If you're a parent going through a divorce, or if you've never been married to your child’s other parent and are ending the relationship, you may need information about child support. In Delaware, both parents, whether married or not, are obligated to financially support their children.
Delaware follows a very complicated child support model known as the “Melson Modelm” which is a variation of the “Income Shares Model” used in most states. Under the Income Shares Model, courts estimate the amount parents would spend on children if the family were still together and living in one household, and then divide this amount between the parents based on their incomes.
The Melson Model provides for additional adjustments, including allocation of a “self-support allowance” to each parent before determining how much of the parent’s income is available for child support, and a “standard of living adjustment” (SOLA) after calculation of a child’s primary needs, to bring support amounts more closely in line with the economic status of the child’s parents.
Judges in Delaware refer to the current version of the Delaware Child Support Guidelines. Parents attempting to estimate child support can obtain manual worksheets with instructions (Forms 509 and 509-I) from the Delaware State Court. The Delaware courts also provide a child support calculator.
These forms are available through the Delaware Family Court Website. The guidelines and forms are revised periodically, so be sure you have the current versions before relying on any results.
If you have a court case in Delaware where child support is an issue, you will be required to attend mediation and provide the mediator with adequate documentation showing your income. This usually includes your most recent tax return, W-2 Form, and three most recent pay stubs; documentation of any social security payments, unemployment or workers’ compensation payments; a physician’s statement supporting any claim of disability; and receipts for child care payments, private school costs, or any additional payments relating to special needs of children.
If you're self-employed, you should provide all schedules and forms filed with your tax returns, as well as actual receipts showing payment for significant expenses. If you don’t yet have a tax return for the current year, you should bring other documents reflecting current income.
The primary support obligation will be based on both parents’ combined net income. Net income is gross income minus allowable deductions and the self-support allowance. The self-support allowance is an amount that courts have determined to be the minimum net income a parent requires to meet basic needs and remain productive in a workplace. This is currently set at $1,140 per month. (This figure is subject to change, so check Form 509 for any updated amount.)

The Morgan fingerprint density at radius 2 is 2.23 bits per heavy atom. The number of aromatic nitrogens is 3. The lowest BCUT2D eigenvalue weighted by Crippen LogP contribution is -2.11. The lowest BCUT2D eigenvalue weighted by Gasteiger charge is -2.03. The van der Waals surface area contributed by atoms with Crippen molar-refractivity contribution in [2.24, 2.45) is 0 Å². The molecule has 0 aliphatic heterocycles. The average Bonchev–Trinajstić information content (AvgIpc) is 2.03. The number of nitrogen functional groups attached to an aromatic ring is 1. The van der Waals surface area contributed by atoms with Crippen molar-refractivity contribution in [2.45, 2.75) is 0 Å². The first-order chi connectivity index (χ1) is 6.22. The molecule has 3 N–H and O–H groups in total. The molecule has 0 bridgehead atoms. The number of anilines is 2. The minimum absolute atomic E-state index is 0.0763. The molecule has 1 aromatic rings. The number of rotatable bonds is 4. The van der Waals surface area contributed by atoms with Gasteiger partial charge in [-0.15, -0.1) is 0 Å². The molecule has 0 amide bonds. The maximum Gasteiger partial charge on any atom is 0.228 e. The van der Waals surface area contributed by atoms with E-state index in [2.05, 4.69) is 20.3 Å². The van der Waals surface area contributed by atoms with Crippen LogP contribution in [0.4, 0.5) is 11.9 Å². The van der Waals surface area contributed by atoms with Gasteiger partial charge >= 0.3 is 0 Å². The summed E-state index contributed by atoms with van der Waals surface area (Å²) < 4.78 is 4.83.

Parents supporting natural or adopted minor children of other relationships can deduct an additional amount (specified in the tables included in Form 509), regardless of whether or not those children currently live in the parent’s household. This adjustment takes the place of a deduction from net income for payment of child support for children of other relationships, and also acknowledges that a parent who is supporting additional children in the home will have reduced funds available for all children.
Gross income includes most types of earned or unearned income. Common examples are wages, commissions, self-employment income, bonuses, alimony, dividend or interest income, rent, workers’ compensation or unemployment insurance benefits, and pension or retirement benefits.
Allowable deductions include such things as health insurance premiums, disability insurance premiums, mandatory union dues, mandatory retirement payments, and alimony payments. Form 509-I specifies what items you must include in gross income and what items you may deduct to arrive at your individual net income.
Each parent will be responsible for a percentage of the primary support obligation, calculated by dividing the parent’s net available income by the combined net available income. For example, if the parents’ total net monthly income is $5,000, with Parent A having income of $3,000 per month, and Parent B having income of $2,000 per month, Parent A’s share will be 60% and Parent B’s will be 40%. After determining each parent’s share of total available income, you can look up the primary support allowance for the applicable number of children in each parent’s household in the tables included in Forms 509 and 509-I.
Before determining each parent’s actual primary support obligation, you should add the following additional items to the primary support allowance to determine the child’s total primary needs:
After you've determined each parent’s net available income and added together all items included in the child’s primary support needs, you can determine each parent's primary support obligation by multiplying the total amount of the primary support needs by the parent’s percentage share of available net income.